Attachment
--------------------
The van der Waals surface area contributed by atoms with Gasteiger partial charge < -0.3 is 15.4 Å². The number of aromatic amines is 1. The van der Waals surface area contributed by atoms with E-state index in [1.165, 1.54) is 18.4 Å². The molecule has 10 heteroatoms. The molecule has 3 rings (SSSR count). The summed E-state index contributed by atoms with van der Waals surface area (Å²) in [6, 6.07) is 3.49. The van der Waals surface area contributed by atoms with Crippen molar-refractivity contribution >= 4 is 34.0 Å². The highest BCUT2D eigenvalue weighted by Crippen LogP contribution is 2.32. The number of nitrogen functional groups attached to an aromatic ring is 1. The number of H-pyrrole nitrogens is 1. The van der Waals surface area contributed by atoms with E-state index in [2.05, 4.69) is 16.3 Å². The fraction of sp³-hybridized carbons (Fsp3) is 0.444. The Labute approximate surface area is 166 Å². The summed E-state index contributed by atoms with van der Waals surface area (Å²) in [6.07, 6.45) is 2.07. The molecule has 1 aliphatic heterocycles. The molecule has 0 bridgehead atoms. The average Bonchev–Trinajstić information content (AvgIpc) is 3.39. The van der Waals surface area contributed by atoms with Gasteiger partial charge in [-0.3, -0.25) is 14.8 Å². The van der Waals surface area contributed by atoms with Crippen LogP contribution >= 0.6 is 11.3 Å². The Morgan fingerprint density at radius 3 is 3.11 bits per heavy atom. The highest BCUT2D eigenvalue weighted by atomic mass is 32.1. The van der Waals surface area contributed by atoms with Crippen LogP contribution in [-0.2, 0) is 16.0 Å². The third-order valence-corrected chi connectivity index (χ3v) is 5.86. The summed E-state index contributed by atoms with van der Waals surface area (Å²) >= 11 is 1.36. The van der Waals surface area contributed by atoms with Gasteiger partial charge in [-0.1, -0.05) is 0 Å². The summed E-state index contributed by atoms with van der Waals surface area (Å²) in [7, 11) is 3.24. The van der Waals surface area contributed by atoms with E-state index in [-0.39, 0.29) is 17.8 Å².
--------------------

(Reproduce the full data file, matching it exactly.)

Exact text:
The van der Waals surface area contributed by atoms with Gasteiger partial charge < -0.3 is 15.4 Å². The number of aromatic amines is 1. The van der Waals surface area contributed by atoms with E-state index in [1.165, 1.54) is 18.4 Å². The molecule has 10 heteroatoms. The molecule has 3 rings (SSSR count). The summed E-state index contributed by atoms with van der Waals surface area (Å²) in [6, 6.07) is 3.49. The van der Waals surface area contributed by atoms with Crippen molar-refractivity contribution >= 4 is 34.0 Å². The highest BCUT2D eigenvalue weighted by Crippen LogP contribution is 2.32. The number of nitrogen functional groups attached to an aromatic ring is 1. The number of H-pyrrole nitrogens is 1. The van der Waals surface area contributed by atoms with E-state index in [2.05, 4.69) is 16.3 Å². The fraction of sp³-hybridized carbons (Fsp3) is 0.444. The Labute approximate surface area is 166 Å². The summed E-state index contributed by atoms with van der Waals surface area (Å²) in [6.07, 6.45) is 2.07. The molecule has 1 aliphatic heterocycles. The molecule has 0 bridgehead atoms. The average Bonchev–Trinajstić information content (AvgIpc) is 3.39. The van der Waals surface area contributed by atoms with Gasteiger partial charge in [-0.3, -0.25) is 14.8 Å². The van der Waals surface area contributed by atoms with Crippen LogP contribution >= 0.6 is 11.3 Å². The Morgan fingerprint density at radius 3 is 3.11 bits per heavy atom. The highest BCUT2D eigenvalue weighted by atomic mass is 32.1. The van der Waals surface area contributed by atoms with Crippen LogP contribution in [-0.2, 0) is 16.0 Å². The third-order valence-corrected chi connectivity index (χ3v) is 5.86. The summed E-state index contributed by atoms with van der Waals surface area (Å²) >= 11 is 1.36. The van der Waals surface area contributed by atoms with Gasteiger partial charge in [-0.1, -0.05) is 0 Å². The summed E-state index contributed by atoms with van der Waals surface area (Å²) in [7, 11) is 3.24. The van der Waals surface area contributed by atoms with E-state index in [-0.39, 0.29) is 17.8 Å².